Jane Randolph Jefferson
February 10, 1720[a]
|Died||March 31, 1776 (aged 56)|
|Children||10, including Thomas, Lucy and Randolph|
Jane Randolph Jefferson (February 10, 1720 – March 31, 1776)[a] was the wife of Peter Jefferson and the mother of US president Thomas Jefferson. Born in the parish of Shadwell, near London, she was the daughter of Isham Randolph, a ship's captain and a planter. Jefferson was proud of her heritage and brought customs of aristocracy to her family. Jefferson was revered within her family's household and positively influenced her son, Thomas Jefferson.
Jane Randolph was born on February 10, 1720,[a] at Shakspear Walk,[b] in Shadwell, then a maritime village about a mile east of the Tower of London.[c] She was the daughter of Isham Randolph, a mariner and planter born in Virginia, and his wife Jane Rogers, who were married in St Botolph-without-Bishopsgate, London in 1717. The Randolphs lived in London and at Randolph's estate in Goochland County, Virginia.
The Randolphs lived in Virginia by October 1725, when Jane's sister, Mary, was born in Williamsburg. As was common in the eighteenth century, she received her education entirely at home. Jane was the oldest of eight children and was raised in the Anglican faith.[d] The Randolph family was described by a merchant in 1737 as a "very gentle, well-dressed people."
Randolph married Peter Jefferson in Goochland County, Virginia on October 3, 1739. More specifically, she may have been married at her father's plantation, Dungeness. For a year or two following her marriage, the couple lived at Peter's plantation and house, Fine Creek Manor. in present-day Powhatan County, Virginia near Fine Creek. (It is now part of Fine Creek Mills Historic District). In 1741 or 1742, they established a home along the Rivanna River, which they named Shadwell, after her London birthplace. In 1745, they moved to Tuckahoe Plantation, upon the death of William Randolph, a widower and Jane's cousin, to raise the Randolph children. The Jeffersons returned to Shadwell in 1752 when Thomas Mann Randolph came of age.
Jane and Peter offered a privileged life for their family whether in established areas of eastern Virginia or, later, as they settled in the Shadwell plantation of the Piedmont. They ate on fine dishware, frequently entertained, enjoyed classic books and music, and attended dances. The family was considered prosperous and cultured. While Thomas Jefferson rarely mentioned his mother, much is known of her from extant records, including public records and inscribed family bibles. She was particularly known for her ability to manage the family's finances.
Jane Randolph Jefferson… possessed fine intellectual gifts, and was considered well educated for those days, comparing favorably with other Southern ladies occupying the same rank in society. She was a notable housekeeper, and had an exceedingly amiable and affectionate disposition.— William Judson Hampton, Our Presidents and Their Mothers
Peter died in 1757 at Shadwell, after which Jane inherited the Shadwell plantation and house. Jane managed the affairs of the household and raised her eight surviving children. The children ranged in age between 17 years and 22 months of age, the eldest a daughter and the youngest were a set of twins. Thomas, the eldest son, became the "man of the house" and assumed his father's business responsibilities. At the time of Peter's death, the estate included 2,750 acres, 66 slaves, and a staff that included hired laborers.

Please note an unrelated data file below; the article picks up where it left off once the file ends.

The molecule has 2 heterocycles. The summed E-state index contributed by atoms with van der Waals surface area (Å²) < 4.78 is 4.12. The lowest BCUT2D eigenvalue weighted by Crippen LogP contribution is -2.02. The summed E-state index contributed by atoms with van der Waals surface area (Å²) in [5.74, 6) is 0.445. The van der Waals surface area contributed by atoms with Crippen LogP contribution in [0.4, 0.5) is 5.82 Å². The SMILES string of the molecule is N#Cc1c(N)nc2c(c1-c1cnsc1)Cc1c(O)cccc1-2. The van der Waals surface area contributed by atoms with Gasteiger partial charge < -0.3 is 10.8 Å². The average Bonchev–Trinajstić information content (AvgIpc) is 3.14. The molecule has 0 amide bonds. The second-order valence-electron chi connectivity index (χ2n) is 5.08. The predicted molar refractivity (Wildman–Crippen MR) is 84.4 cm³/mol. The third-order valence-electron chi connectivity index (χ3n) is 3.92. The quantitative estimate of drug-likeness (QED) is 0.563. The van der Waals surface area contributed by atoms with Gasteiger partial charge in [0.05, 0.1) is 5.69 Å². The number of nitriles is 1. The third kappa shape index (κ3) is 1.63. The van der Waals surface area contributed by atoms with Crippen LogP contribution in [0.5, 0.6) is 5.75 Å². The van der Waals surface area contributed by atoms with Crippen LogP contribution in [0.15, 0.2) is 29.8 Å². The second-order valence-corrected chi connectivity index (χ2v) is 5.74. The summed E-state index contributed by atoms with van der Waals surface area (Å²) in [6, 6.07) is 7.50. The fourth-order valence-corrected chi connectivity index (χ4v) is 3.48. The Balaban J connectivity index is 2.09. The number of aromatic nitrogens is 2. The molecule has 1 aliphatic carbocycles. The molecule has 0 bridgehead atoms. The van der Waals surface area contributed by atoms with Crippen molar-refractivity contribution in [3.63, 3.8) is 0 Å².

In 1770, the main house at Shadwell was destroyed in a fire, and Jane had a smaller house built as a replacement. Thomas lived at Shadwell[e] until the fire, at which time he removed to Monticello. By 1773, Thomas had taken responsibility for settling Jane's debts. Unable to reimburse him, she provided Thomas with deeds to her remaining slaves. Her health declined, requiring a number of visits by physicians and periodic convalescence with Thomas and Martha at Monticello. Her final years were lived under the strain of the American Revolutionary War. She died suddenly due to apoplexy on March 31, 1776. She was 56. Jane was buried in the Monticello family graveyard.[f]
Jane had the following children:
Over time, speculation arose regarding the nature of Thomas Jefferson's relationship with his mother. Some look to the lack of remaining correspondence with his mother to mean that there was a lack of affection for his mother. Yet, Jefferson did not retain correspondence with many people important to him, such as his wife and best friend. There is evidence that Jane was “revered” in family remembrances and 19th century biographers. Author William Judson Hampton and others credited Jane for her son's success as a statesman and his writing abilities. She also instilled in her son her love of music and the finer things of life, as well as her religious beliefs. Jon Meacham finds that Thomas lived with his mother at Shadwell "long into Jefferson's adulthood" to indicate his affection for his mother. He did not move to Monticello until the main house at Shadwell was destroyed in a fire.[e] His first daughter was named Martha, and his second daughter was named Jane Randolph Jefferson for his mother.
Ancestor William Randolph established the Randolph family in Virginia. He established a residence at Turkey Island and his descendants included General Robert E. Lee and Mary Isham Randolph, the grandmother of Chief Justice John Marshall (1755 – 1835). Jefferson, said by historian Jon Meacham to have been proud of her British heritage, descended from gentry of England and Scotland, said to include the "powerful Scot Earls of Murray" (also spelled Moray). The Randolph family traced their heritage to Lord Regent of Scotland Thomas Randolph, 1st Earl of Moray of the 14th century.